pumice and supplies

ConroeJoe@aol.com ConroeJoe@aol.com
Mon, 07 Feb 2005 15:36:19 PST
In a message dated 2/7/2005 11:03:32 AM Central Standard Time, pbs- Gilbert 
Nancy L Contr 9 CES/CEC <Nancy.Gilbert@beale.af.mil> writes:

> Joe,
> Where do you live?

Hi Nancy G.,  

I live in Conroe, TX, about 20 miles north of Bush Intl. Airport in Houston, 
TX.  No volcanoes here and not much pumice.  However, we do have scoria (lava 
rock).  It is sold as a mulch for use in small areas.  

I see your email address has "af.mil."  I used to work for the AF in San 
Antonio when I was on sabbatic a few years ago.  A great place to grow many bulbs. 
 But, they don't have much in the way of pumice either.  

I get a good enough effect with perlite, or heydite (turface, dry stall).  I 
use scoria for large pots (lava rock).  The reason for trying to find pumice 
is the (faint) hope it might be less expensive than scoria.  But, I'm beginning 
to think that is unlikely.  Both materials provide air pockets in the soil.  
I find that they are essential (or their effect) for xeric plants that I grow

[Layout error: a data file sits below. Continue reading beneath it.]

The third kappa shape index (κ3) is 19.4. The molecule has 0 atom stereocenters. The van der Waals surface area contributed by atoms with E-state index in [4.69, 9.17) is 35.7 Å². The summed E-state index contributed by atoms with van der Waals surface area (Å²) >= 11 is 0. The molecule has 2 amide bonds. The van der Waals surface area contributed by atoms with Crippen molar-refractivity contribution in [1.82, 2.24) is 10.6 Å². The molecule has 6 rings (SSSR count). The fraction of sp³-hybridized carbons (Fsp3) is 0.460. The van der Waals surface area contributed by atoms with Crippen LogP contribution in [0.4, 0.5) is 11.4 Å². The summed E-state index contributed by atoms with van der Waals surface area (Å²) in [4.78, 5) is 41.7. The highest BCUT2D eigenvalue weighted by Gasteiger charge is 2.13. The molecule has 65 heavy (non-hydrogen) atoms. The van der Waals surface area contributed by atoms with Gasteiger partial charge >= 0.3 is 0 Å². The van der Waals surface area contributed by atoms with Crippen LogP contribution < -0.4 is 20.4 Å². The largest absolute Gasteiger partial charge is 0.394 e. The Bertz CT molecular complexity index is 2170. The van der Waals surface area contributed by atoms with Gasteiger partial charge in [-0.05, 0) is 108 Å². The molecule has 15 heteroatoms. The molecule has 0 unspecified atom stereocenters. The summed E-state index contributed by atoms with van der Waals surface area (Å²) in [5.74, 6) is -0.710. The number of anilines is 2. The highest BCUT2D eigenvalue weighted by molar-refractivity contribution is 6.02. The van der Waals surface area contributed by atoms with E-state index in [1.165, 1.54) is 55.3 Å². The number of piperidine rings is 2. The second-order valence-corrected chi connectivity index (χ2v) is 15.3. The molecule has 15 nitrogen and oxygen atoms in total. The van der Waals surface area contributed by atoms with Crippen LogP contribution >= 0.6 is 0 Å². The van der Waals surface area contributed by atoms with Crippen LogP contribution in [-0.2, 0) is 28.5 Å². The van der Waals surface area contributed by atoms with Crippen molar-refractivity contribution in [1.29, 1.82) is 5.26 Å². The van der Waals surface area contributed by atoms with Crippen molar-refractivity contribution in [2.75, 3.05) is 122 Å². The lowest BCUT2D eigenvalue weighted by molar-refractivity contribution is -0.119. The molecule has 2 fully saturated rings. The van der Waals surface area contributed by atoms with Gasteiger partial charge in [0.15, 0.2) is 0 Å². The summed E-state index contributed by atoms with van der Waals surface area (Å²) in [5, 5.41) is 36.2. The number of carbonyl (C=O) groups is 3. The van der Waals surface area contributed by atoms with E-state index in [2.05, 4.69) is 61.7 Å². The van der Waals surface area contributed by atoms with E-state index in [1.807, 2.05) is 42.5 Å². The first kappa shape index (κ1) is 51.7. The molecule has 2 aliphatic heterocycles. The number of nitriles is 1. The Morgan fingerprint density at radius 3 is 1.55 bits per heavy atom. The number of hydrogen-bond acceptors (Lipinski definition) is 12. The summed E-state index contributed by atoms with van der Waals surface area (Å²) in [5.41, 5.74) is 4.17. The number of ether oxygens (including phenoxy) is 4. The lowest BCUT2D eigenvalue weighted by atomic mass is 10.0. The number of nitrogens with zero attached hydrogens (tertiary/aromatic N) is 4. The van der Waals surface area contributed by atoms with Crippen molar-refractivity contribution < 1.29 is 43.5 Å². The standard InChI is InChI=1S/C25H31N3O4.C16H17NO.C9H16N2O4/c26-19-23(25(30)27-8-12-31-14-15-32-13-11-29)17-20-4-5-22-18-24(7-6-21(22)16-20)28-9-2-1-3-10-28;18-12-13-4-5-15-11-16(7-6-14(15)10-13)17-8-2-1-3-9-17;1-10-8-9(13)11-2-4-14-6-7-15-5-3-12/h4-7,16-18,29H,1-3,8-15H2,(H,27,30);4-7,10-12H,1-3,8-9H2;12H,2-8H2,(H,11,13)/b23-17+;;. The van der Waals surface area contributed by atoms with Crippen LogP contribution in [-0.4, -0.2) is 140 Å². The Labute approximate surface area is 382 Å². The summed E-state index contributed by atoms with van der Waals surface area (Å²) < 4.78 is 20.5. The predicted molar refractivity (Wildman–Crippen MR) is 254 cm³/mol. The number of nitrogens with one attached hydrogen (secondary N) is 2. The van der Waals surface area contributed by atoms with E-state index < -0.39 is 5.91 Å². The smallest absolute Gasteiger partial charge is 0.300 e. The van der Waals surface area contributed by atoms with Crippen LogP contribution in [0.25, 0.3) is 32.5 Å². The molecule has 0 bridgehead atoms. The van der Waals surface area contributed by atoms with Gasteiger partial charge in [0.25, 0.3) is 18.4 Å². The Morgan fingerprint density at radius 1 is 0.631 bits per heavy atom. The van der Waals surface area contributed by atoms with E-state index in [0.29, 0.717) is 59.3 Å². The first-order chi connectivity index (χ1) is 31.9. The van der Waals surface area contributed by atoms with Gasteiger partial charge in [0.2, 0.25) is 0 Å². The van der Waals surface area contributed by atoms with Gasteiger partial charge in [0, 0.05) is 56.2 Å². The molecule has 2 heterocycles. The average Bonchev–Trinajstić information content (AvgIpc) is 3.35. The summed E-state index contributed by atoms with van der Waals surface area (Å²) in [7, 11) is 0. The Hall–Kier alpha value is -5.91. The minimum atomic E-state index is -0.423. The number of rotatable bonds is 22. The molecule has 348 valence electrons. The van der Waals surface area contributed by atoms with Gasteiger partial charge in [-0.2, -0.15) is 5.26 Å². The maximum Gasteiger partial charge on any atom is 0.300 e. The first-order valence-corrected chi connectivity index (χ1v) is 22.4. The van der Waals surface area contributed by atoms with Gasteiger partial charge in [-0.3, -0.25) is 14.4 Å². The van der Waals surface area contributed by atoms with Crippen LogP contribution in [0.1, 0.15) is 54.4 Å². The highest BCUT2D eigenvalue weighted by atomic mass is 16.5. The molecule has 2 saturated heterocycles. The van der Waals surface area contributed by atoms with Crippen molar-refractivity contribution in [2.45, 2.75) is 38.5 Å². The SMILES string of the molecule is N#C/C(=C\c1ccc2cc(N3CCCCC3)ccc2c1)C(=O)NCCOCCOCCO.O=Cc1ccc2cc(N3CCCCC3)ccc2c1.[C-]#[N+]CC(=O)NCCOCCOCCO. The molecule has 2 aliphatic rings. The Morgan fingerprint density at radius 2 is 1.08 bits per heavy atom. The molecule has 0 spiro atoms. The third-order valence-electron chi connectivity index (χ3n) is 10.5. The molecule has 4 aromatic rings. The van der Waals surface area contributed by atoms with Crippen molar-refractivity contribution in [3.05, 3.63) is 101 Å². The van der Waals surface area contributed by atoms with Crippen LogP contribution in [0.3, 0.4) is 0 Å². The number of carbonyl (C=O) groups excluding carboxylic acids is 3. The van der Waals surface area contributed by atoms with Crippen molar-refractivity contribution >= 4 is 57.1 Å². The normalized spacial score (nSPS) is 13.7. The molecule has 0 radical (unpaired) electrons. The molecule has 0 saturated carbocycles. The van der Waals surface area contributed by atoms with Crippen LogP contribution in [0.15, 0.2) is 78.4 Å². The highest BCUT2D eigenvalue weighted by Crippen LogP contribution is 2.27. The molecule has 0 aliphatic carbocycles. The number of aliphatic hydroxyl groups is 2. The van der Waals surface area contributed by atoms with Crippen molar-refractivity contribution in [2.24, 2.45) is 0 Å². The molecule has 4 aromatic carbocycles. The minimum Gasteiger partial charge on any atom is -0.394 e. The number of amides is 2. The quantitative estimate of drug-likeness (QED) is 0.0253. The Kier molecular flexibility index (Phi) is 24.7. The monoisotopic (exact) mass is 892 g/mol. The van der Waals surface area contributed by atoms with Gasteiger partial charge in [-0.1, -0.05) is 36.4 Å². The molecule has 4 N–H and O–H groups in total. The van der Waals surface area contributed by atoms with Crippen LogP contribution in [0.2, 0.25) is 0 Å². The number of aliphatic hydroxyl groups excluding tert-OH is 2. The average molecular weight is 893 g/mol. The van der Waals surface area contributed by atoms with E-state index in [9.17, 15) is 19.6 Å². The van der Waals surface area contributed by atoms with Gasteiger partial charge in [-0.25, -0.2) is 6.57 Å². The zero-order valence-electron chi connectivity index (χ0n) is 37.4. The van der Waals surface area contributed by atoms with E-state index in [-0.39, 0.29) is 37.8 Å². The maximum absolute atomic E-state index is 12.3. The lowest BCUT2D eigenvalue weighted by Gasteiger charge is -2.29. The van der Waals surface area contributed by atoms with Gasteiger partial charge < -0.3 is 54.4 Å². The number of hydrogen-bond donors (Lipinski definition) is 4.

We have so much rain, that good drainage does not seem to be enough for cacti 
and xeric bulbs, especially when coupled with hot, humid, wet summers.  I 
find that air pockets in potting soils is beneficial.  I don't know if fungi grow 
less, or if roots survive better, or what.  But, materials that add air 
pockets to my soils are very helpful for most xeric plants, hence I like pumice or 

I can grow (some) New Mexico cacti outdoors if they are in 90% mineral soils 
(even 100%) if I provide about 1/3 scoria, and 1/3 perlite.  The balance can 
be coarse sand, gravel, or anything mineral.  

I'm trying some desert bulbs in such mixes and finding that some bulbs cannot 
be fooled as easily as cacti.  Some desert bulbs insist upon a dry 
period--air in the soil or not.  


Conroe Joe
Raining, about 65 F today, cloudy but not too cold.  Rain forecast off and on 
for the entire week.  

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